Upon crossing the front door, visitors to Studio Place Arts in Barre generally discover multimedia collective exhibitions with works hung on the walls or the ceiling, or perched on pedestals and plinths. Current example: “Deep Blue”, with works inspired by water and ocean life. But viewers shouldn’t overlook the galleries on the second and third floors.
The SPA floor is a different world, with each floor typically featuring a single performer in its narrow hallway. Based in Burlington Therese Celemin‘s “Works on Paper” currently occupies the third floor space. Seeing this exhibition is like visiting a workshop. Dozens of small drawings on notepads and post-its hang from gold clips on a wire stretched along both sides of the room. While interesting on their own, they are perhaps most useful for the insight they give into the artist’s process. Celemin’s sketches summon the imaginary worlds of Lewis Carroll or a science fiction cartoonist.
Eight large, meticulous graphite drawings are the counterpoints to these sketches. The largest, the 73-inch by 36-inch “holes in my childhood” covers most of a wall. Celemin’s sketches are not studies for these larger works, but one can see a progression from them to his more fully realized images, as well as the emergence of themes.
The third-floor gallery consists of a long hallway and a staircase outline, but somehow seems to encompass more. Maybe it’s because you have to walk around the stairwell to see one of Celemin’s drawings from afar, then come back to see the details up close. Or maybe it’s because the tight spaces almost require the viewer to engage closely with each work. The gallery is both intimate and claustrophobic, creating a forced account with each artwork.
This calculation is particularly heavy in the case of two works: “Front Row Fashionistas” and “Watching Louis CK Masturbate”. Both are long, horizontal graphite-on-paper drawings, created in 2018. The titles reflect Celemin’s commentary on pop culture and politics, particularly as they relate to women.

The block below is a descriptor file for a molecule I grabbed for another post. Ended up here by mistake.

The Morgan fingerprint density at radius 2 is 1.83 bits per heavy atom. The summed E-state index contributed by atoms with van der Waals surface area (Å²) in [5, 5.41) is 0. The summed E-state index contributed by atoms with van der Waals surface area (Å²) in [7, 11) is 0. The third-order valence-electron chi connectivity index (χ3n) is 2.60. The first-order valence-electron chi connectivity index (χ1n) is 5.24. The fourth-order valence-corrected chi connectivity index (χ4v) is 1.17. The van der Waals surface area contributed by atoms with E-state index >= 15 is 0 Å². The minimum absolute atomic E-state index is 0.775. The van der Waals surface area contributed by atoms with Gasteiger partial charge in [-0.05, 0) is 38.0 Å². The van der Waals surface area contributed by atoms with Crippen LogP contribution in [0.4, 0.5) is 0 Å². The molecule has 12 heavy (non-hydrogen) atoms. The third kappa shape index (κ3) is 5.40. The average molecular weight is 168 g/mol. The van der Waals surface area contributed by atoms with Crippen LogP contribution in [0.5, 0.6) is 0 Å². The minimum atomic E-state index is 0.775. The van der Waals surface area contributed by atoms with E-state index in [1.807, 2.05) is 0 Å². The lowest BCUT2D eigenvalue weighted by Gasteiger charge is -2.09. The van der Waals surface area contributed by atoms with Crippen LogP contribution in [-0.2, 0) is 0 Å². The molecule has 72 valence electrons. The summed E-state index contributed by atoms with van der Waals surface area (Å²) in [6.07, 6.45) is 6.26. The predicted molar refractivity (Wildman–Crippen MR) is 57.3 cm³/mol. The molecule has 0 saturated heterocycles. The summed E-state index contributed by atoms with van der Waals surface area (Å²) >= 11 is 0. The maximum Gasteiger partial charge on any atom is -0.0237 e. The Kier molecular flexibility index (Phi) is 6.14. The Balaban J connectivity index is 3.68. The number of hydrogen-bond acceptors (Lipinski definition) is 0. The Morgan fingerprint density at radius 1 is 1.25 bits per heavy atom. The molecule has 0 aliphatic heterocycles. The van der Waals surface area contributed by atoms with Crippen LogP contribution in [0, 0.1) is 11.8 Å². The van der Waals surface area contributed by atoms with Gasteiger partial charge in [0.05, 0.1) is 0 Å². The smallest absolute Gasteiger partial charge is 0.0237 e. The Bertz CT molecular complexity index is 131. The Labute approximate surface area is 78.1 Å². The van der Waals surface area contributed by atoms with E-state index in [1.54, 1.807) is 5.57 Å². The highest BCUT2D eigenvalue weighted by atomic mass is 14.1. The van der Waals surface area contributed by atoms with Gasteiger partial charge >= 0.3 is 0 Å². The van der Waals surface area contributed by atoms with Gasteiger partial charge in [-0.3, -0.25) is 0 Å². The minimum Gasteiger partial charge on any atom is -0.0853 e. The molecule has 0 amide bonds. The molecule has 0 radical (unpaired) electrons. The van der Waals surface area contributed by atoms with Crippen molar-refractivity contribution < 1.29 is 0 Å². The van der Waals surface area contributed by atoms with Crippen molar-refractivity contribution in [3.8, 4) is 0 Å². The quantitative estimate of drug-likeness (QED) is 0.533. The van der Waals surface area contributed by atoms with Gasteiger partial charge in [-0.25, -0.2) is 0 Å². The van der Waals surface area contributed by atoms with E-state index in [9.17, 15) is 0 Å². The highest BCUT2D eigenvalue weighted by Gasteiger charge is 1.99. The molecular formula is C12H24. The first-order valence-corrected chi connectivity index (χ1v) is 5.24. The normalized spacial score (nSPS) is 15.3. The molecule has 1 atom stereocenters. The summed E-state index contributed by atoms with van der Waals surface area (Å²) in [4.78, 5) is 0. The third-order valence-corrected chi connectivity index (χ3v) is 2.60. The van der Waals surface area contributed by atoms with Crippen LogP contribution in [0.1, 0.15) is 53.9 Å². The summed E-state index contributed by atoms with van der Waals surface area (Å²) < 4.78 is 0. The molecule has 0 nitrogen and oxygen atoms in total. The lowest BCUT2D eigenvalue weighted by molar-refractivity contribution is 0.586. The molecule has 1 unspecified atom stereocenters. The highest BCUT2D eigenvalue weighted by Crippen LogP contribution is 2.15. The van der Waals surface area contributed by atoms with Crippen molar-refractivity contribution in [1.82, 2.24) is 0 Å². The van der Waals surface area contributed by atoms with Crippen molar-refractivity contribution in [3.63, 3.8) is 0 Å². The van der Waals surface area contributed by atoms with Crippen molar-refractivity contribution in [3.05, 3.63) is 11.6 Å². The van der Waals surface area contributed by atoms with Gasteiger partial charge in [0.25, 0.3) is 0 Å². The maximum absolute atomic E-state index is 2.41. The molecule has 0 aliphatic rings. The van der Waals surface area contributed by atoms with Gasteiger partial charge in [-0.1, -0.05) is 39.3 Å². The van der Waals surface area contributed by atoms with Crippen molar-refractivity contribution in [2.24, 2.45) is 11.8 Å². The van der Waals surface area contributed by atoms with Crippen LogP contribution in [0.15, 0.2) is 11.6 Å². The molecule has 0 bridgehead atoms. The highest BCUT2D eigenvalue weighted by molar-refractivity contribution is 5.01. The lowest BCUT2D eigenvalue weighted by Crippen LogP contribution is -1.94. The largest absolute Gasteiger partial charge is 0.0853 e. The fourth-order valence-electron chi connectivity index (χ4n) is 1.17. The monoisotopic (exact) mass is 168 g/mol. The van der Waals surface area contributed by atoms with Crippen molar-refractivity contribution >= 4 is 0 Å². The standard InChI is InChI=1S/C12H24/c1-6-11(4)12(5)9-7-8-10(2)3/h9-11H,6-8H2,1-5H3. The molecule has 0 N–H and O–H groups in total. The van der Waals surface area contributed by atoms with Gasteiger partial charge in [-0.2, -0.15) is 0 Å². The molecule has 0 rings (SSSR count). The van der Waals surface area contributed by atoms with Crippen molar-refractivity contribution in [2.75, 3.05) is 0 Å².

The 72-inch by 13-inch “Front Row Fashionistas” depicts 13 seated women (although no chairs are visible) facing forward, as if waiting to be seen on camera. The proportions resemble those of a cartoon: their body consists of approximately 50% head, 50% legs, with arms and hands close together and no torso. The oversized heads and big eyes are almost comical.
Celemin ensures that women appear poised, relaxed and relaxed, while being completely aware of their appearance. She seats them in pretzel-like gyrations (legs crossed or bent to the side, or squeezed tightly from the thigh). These women could be the editors, celebrities, and trend setters who sit front row at fashion shows. The characters are disturbing and captivating, powerful and casual, sexy and untouchable. Celemin’s pencil is sharp in its execution.
ABOUT THIS GRAPHITE PENCIL: This may be the only artist’s tool that all viewers have held and used. Crayons are used in elementary school for writing letters, in high school for scribbling in notebooks. Adults can use them to doodle on cocktail napkins or post-it notes, take notes, to-do lists or sketch ideas. We all know the function of a pencil and its limitations.
Celemin knows no such limits. It’s a world to be drawn and erased, obsessively enlarged and constructed, line by line – and, in some works, word by word. The resulting works are revealing.